Thrustone1, distinguished mental abilities from the general trait of intelligence and created more specialized intelligence tests based on reasoning, word fluency, verbal comprehension, numbers, memory and space. The Wechsler-Bellevue Intelligence Scale utilizes a multiple measurement of factors such as comprehension, vocabulary, performance, picture management, and object assembly.
An IQ (Intelligent Quotient) test usually measures several factors of intelligence, such as logical reasoning, analytical skills and general knowledge. It also measures a person's ability to classify things, identify relationships and derive analogies. It does not take into consideration social or emotional intelligence.
Aptitude tests measure an individual's ability to learn a given job, when given adequate training. They do not test the knowledge or proficiency possessed by the individual; instead they test his ability to learn, or gain the required proficiency. Mechanical, clerical, linguistic, musical and academic abilities are some of the examples of job-related aptitudes. Motor capacities such as finger dexterity, hand dexterity, and hand-eye coordination, which can also be termed aptitudes, are tested using psychomotor tests. They are different from clerical aptitude tests which test spelling ability, comprehension, data processing etc.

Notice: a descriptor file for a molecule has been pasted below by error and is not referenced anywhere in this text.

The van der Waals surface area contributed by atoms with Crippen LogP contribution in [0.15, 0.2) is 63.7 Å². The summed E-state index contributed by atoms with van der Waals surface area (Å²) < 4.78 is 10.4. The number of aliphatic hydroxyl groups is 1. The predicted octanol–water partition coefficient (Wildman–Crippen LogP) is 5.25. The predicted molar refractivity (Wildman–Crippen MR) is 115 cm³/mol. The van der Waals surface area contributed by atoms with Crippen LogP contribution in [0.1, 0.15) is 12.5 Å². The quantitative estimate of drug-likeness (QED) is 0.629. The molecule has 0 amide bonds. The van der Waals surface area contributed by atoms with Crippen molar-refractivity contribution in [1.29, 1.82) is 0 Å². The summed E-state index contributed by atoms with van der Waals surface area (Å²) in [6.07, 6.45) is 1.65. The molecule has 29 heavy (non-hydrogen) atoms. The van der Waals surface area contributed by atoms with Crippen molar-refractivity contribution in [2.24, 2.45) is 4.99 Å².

Achievement tests are also termed proficiency or knowledge tests. These tests measure the job-related proficiency and knowledge of the applicants. Organizations use these tests to identify and select experienced applicants. These tests can be classified as 'job-knowledge' tests and 'work sample' tests.
In a job knowledge test, the knowledge of the applicant in his area of experience is tested. In the work sample test, the ability of the candidate to perform the job he is experienced in is tested. Basically, the second one is a kind of an experiential test, in which the candidate might be asked to perform a few job-related tasks.
Situational tests are generally used in middle and senior level management selection, to test the applicant's likely responses to real-life business situations. The candidates are exposed to simulated business situations and their responses are recorded and evaluated. Situational tests include 'group discussions', 'in basket exercises' and 'simulated business games.'
In a group discussion, the group members are usually left to interact on their own, without any leader or moderator being specified. The initiative, leadership qualities, negotiating skills, communication skills, and decision-making skills of the candidates can be assessed by observing the group discussion. Many organizations use 'group discussion' as a selection tool as it can be completed quickly and the evaluation done on the spot. The objectivity of the exercise is also clear to all the candidates in the group. The other advantage of group discussion is that